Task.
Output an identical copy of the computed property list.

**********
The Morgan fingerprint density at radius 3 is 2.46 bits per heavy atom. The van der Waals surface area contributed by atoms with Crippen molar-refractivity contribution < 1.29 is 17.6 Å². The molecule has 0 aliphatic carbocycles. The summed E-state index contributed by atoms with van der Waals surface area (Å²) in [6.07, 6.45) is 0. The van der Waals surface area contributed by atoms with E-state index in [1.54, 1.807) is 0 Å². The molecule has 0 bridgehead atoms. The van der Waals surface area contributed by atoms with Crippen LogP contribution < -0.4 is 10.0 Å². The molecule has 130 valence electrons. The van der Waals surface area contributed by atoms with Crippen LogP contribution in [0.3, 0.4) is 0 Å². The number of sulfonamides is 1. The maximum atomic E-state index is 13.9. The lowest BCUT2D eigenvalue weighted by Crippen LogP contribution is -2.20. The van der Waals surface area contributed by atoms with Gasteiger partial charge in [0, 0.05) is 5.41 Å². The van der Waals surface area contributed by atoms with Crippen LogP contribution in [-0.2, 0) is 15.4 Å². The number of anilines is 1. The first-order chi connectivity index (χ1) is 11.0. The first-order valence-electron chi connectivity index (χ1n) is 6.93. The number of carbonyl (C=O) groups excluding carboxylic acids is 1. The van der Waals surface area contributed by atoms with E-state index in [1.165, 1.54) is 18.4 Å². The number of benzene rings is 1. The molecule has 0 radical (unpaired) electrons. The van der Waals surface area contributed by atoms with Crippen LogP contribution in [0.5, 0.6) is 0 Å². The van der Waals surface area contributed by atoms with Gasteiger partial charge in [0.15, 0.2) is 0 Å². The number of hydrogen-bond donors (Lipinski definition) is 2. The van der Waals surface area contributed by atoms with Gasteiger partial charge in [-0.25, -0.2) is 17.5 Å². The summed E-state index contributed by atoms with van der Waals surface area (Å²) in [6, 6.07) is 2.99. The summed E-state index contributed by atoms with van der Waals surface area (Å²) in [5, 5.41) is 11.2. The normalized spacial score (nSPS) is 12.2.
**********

The Morgan fingerprint density at radius 3 is 2.46 bits per heavy atom. The van der Waals surface area contributed by atoms with Crippen molar-refractivity contribution < 1.29 is 17.6 Å². The molecule has 0 aliphatic carbocycles. The summed E-state index contributed by atoms with van der Waals surface area (Å²) in [6.07, 6.45) is 0. The van der Waals surface area contributed by atoms with E-state index in [1.54, 1.807) is 0 Å². The molecule has 0 bridgehead atoms. The van der Waals surface area contributed by atoms with Crippen LogP contribution < -0.4 is 10.0 Å². The molecule has 130 valence electrons. The van der Waals surface area contributed by atoms with Crippen LogP contribution in [0.3, 0.4) is 0 Å². The number of sulfonamides is 1. The maximum atomic E-state index is 13.9. The lowest BCUT2D eigenvalue weighted by Crippen LogP contribution is -2.20. The van der Waals surface area contributed by atoms with Gasteiger partial charge in [0, 0.05) is 5.41 Å². The van der Waals surface area contributed by atoms with Crippen LogP contribution in [-0.2, 0) is 15.4 Å². The number of anilines is 1. The first-order chi connectivity index (χ1) is 11.0. The first-order valence-electron chi connectivity index (χ1n) is 6.93. The number of carbonyl (C=O) groups excluding carboxylic acids is 1. The van der Waals surface area contributed by atoms with E-state index in [1.165, 1.54) is 18.4 Å². The number of benzene rings is 1. The molecule has 0 radical (unpaired) electrons. The van der Waals surface area contributed by atoms with Crippen LogP contribution in [0.5, 0.6) is 0 Å². The van der Waals surface area contributed by atoms with Gasteiger partial charge in [0.15, 0.2) is 0 Å². The number of hydrogen-bond donors (Lipinski definition) is 2. The van der Waals surface area contributed by atoms with Gasteiger partial charge in [-0.25, -0.2) is 17.5 Å². The summed E-state index contributed by atoms with van der Waals surface area (Å²) in [6, 6.07) is 2.99. The summed E-state index contributed by atoms with van der Waals surface area (Å²) in [5, 5.41) is 11.2. The normalized spacial score (nSPS) is 12.2.